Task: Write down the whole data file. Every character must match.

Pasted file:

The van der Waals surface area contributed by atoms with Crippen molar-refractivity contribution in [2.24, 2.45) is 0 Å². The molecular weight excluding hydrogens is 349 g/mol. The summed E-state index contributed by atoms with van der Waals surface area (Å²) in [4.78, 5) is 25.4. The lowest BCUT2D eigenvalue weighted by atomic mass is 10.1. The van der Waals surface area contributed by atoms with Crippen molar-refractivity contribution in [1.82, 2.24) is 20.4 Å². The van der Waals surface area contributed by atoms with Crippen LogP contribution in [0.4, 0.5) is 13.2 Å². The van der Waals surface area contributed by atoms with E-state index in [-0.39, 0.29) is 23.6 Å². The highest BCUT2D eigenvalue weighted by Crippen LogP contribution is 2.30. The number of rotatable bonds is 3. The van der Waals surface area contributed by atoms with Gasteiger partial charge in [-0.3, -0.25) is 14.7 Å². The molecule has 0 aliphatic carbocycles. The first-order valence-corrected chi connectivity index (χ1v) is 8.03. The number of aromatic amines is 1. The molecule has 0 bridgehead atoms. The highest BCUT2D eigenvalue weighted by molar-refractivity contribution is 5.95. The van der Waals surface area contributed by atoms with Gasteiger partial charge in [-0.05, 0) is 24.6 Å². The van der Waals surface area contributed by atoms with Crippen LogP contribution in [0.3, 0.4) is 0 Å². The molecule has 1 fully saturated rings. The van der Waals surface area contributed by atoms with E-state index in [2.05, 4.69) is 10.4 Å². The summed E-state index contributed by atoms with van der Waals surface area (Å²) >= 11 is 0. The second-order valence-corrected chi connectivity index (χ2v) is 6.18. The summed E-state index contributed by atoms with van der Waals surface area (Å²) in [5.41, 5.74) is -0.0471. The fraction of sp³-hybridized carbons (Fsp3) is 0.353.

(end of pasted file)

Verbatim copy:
The van der Waals surface area contributed by atoms with Crippen molar-refractivity contribution in [2.24, 2.45) is 0 Å². The molecular weight excluding hydrogens is 349 g/mol. The summed E-state index contributed by atoms with van der Waals surface area (Å²) in [4.78, 5) is 25.4. The lowest BCUT2D eigenvalue weighted by atomic mass is 10.1. The van der Waals surface area contributed by atoms with Crippen molar-refractivity contribution in [1.82, 2.24) is 20.4 Å². The van der Waals surface area contributed by atoms with Crippen LogP contribution in [0.4, 0.5) is 13.2 Å². The van der Waals surface area contributed by atoms with E-state index in [-0.39, 0.29) is 23.6 Å². The highest BCUT2D eigenvalue weighted by Crippen LogP contribution is 2.30. The number of rotatable bonds is 3. The van der Waals surface area contributed by atoms with Gasteiger partial charge in [-0.3, -0.25) is 14.7 Å². The molecule has 0 aliphatic carbocycles. The first-order valence-corrected chi connectivity index (χ1v) is 8.03. The number of aromatic amines is 1. The molecule has 0 bridgehead atoms. The highest BCUT2D eigenvalue weighted by molar-refractivity contribution is 5.95. The van der Waals surface area contributed by atoms with Gasteiger partial charge in [-0.05, 0) is 24.6 Å². The van der Waals surface area contributed by atoms with Crippen LogP contribution in [0.3, 0.4) is 0 Å². The molecule has 1 fully saturated rings. The van der Waals surface area contributed by atoms with E-state index in [2.05, 4.69) is 10.4 Å². The summed E-state index contributed by atoms with van der Waals surface area (Å²) >= 11 is 0. The second-order valence-corrected chi connectivity index (χ2v) is 6.18. The summed E-state index contributed by atoms with van der Waals surface area (Å²) in [5.41, 5.74) is -0.0471. The fraction of sp³-hybridized carbons (Fsp3) is 0.353.